Tekken 7 Review


To say that the Tekken series has been eccentric over the years would be an understatement, as Namco’s signature fighting game has featured fighting kangaroos, a running theme of fathers throwing their children into volcanoes, and a martial artist whose arch-rival is a bear. Contrary to how ridiculous the story may seem at times, the action has always been serious, with the series serving as an EVO staple for the past decade. The latest game in the franchise, Tekken 7, attempts to blend the two contrasting tones once again.

The core Tekken formula hasn’t changed all that much since 1994, as the four-button fighter has always stayed true to its roots. Tekken 7 doesn’t move away from what fans have come to love about the series, but it does add some new mechanics that make this outing even more fun to play. The biggest addition is a new rage mechanic, which allows players to unleash a powerful special attack once their health bar is almost depleted. These attacks are incredibly flashy, and enter a cinematic that isn’t entirely unlike Street Fighter‘s ultra attacks. Since they can only be pulled off when one character is almost defeated, it ends up making matches even more of a back-and-forth affair.

Beyond gameplay mechanics, Tekken 7 also takes a page out of NetherRealm Studios’ playbook by introducing a cinematic story mode. Past games have toyed with a grander story than just arcade endings, as Tekken 6 tried to make the game into a beat ’em up, but this is by far their best attempt. The story doesn’t break any new ground, as it’s mostly a series of regular battles with cutscenes between them, but there are enough interesting plot twists that keep the action moving at a steady pace. Namco even goes to some ridiculous lengths to justify Street Fighter‘s Akuma being in the game, and the ending will have major repercussions on the franchise going forward as one of the franchise’s key figures ends up dying.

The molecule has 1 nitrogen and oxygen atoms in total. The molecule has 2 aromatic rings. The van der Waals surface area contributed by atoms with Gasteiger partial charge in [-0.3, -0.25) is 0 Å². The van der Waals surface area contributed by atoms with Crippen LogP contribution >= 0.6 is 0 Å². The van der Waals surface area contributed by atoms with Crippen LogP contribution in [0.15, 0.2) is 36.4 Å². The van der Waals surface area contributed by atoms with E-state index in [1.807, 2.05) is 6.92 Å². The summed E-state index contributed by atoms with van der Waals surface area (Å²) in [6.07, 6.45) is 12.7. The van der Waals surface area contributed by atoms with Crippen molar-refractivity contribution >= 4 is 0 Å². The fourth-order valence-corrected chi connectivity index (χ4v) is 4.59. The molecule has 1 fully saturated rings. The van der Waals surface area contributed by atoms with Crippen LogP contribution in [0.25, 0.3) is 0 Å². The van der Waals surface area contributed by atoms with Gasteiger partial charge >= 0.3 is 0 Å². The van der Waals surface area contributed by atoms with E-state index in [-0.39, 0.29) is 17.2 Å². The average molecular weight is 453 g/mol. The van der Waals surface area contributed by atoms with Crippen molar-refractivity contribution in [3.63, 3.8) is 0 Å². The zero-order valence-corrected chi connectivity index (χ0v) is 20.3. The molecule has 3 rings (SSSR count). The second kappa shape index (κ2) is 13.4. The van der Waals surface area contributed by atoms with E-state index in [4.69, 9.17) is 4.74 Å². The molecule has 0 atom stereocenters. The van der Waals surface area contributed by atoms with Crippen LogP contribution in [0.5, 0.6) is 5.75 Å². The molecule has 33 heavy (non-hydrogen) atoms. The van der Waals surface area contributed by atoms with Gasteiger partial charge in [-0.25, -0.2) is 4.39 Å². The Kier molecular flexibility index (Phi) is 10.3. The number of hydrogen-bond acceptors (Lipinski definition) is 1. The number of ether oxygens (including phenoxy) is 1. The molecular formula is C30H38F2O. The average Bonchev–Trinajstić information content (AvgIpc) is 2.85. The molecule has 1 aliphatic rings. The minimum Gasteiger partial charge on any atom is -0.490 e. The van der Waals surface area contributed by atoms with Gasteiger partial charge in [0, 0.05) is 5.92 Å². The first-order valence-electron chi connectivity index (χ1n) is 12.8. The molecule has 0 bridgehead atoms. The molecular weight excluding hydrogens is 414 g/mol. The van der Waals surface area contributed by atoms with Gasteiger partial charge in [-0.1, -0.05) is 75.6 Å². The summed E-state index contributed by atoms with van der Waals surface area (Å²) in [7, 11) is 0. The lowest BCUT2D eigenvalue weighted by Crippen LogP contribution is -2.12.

Tekken 7 review

While I enjoyed the story mode for its ridiculous theatrics, it only ends up using a handful of characters from Tekken‘s incredible roster. Fan favorites like Paul Phoenix, King and Yoshimitsu are nowhere to be seen during these events, and the series’ protagonist (from Tekken 3 onward), Jin Kazama, actually spends the entire game in a deep sleep. He finally wakes up by the time the credits roll (Namco had to get in their Tekken 8 tease), but it seems like such a waste. Making things worse is that there are no arcade endings to be unlocked. This really hurts hurts the new characters in particular, as the game gives players no reason to care about most of them.

Despite getting the short end of the stick as far as character development goes, I found myself really digging some of the new fighters. My favorite ended up being Lucky Chloe, a Japanese idol that uses choreographed dancing to attack others. There might not be much story setup for her appearance, but thankfully her attacks are filled with enough personality that I was happy to continue beating up chiseled martial artists as a young girl in a cat outfit. I found that Tekken was able to better convey a fighter’s character through the action itself thanks to the flashy looking rage attacks.